viewpoints. The key to 3D displays is a mechanism to present the left and right images to the corresponding eyes without crosstalk. A taxonomy of display techniques is shown in Figure 1. The displays are classified into eye-aided displays and auto-stereoscopic displays. The eye-aided displays require a user to wear special goggles to enable a proper separation of the stereo images. The displays can be further categorized into head-attached displays and spatial displays. Head-attached displays mostly provide separate display elements for each eye and thus are referred to as non-shuttering displays. Spatial displays usually present a stereo pair on the same screen surfaces, and a multiplexing technique is thus required to make each image of the stereo pair visible to only one eye; these are known as shuttered displays. Auto-stereoscopic displays have image-separation techniques integrated into the displays and do not require any goggles to assist 3D viewing. Such approaches can be divided into parallax displays, volumetric displays, and holographic displays. Parallax displays present stereo pairs simultaneously and have an integrated image-separation mechanism to deliver multiple views directly to the correct eyes. Volumetric displays directly illuminate spatial points within a display volume by filling or sweeping out a volumetric image space. Holographic displays reconstruct light information emitted by a 3D object from interference fringes generated through a holographic recording process.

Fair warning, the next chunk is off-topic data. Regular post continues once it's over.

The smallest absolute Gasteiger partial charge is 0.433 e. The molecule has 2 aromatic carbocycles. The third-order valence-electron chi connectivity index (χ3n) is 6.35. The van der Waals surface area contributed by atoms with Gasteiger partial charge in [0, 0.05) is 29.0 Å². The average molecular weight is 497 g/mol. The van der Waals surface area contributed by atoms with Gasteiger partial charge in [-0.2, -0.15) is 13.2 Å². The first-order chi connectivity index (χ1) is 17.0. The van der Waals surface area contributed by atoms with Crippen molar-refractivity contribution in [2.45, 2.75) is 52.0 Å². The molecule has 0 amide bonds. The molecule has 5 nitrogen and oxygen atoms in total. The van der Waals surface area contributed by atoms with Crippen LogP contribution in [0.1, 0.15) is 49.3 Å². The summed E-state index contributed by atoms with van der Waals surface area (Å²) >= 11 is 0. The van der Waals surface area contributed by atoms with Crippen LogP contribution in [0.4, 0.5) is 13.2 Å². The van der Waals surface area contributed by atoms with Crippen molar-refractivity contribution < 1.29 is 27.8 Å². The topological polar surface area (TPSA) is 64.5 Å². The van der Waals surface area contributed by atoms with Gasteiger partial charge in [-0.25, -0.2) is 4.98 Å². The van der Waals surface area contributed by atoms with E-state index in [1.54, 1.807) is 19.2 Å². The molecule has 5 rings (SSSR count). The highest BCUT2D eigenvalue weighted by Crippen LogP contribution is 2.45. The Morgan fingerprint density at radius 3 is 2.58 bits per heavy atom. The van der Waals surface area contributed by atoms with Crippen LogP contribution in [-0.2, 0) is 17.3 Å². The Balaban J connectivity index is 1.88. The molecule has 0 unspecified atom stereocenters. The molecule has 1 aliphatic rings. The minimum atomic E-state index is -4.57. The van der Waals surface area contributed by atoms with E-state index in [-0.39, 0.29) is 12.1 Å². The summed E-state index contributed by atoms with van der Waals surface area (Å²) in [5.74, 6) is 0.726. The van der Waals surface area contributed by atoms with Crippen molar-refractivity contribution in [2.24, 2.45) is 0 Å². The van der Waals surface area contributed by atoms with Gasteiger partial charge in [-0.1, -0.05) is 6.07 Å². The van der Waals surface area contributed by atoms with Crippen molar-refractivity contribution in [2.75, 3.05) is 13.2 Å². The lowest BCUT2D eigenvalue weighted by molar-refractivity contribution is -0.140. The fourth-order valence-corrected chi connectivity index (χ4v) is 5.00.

3D display techniques Head-attached displays. Although head-attached displays may take in various forms, their concept remains the same. A typical system consists per eye of an image source, an optical system, a housing unit by which the image source and the optics are attached to a user, and a tracking system to slave a dynamic viewpoint to the user's head and/or eye motions. As these devices are typically worn on the head and physically coupled with a user's head movement, they are referred to as head-mounted displays (HMDs). HMD designs may be further classified as immersive or see-through: the former refers to designs that block the direct real-world view, and the latter refers to designs that allow superposition of synthetic images onto the real world. While immersive HMDs are among one of the solutions to VR applications, see-through HMDs are currently the dominant display devices for AR applications. Two variations of HMDs, video see-through and optical seethrough HMDs, enable the superposition of computer-generated imagery onto real world views.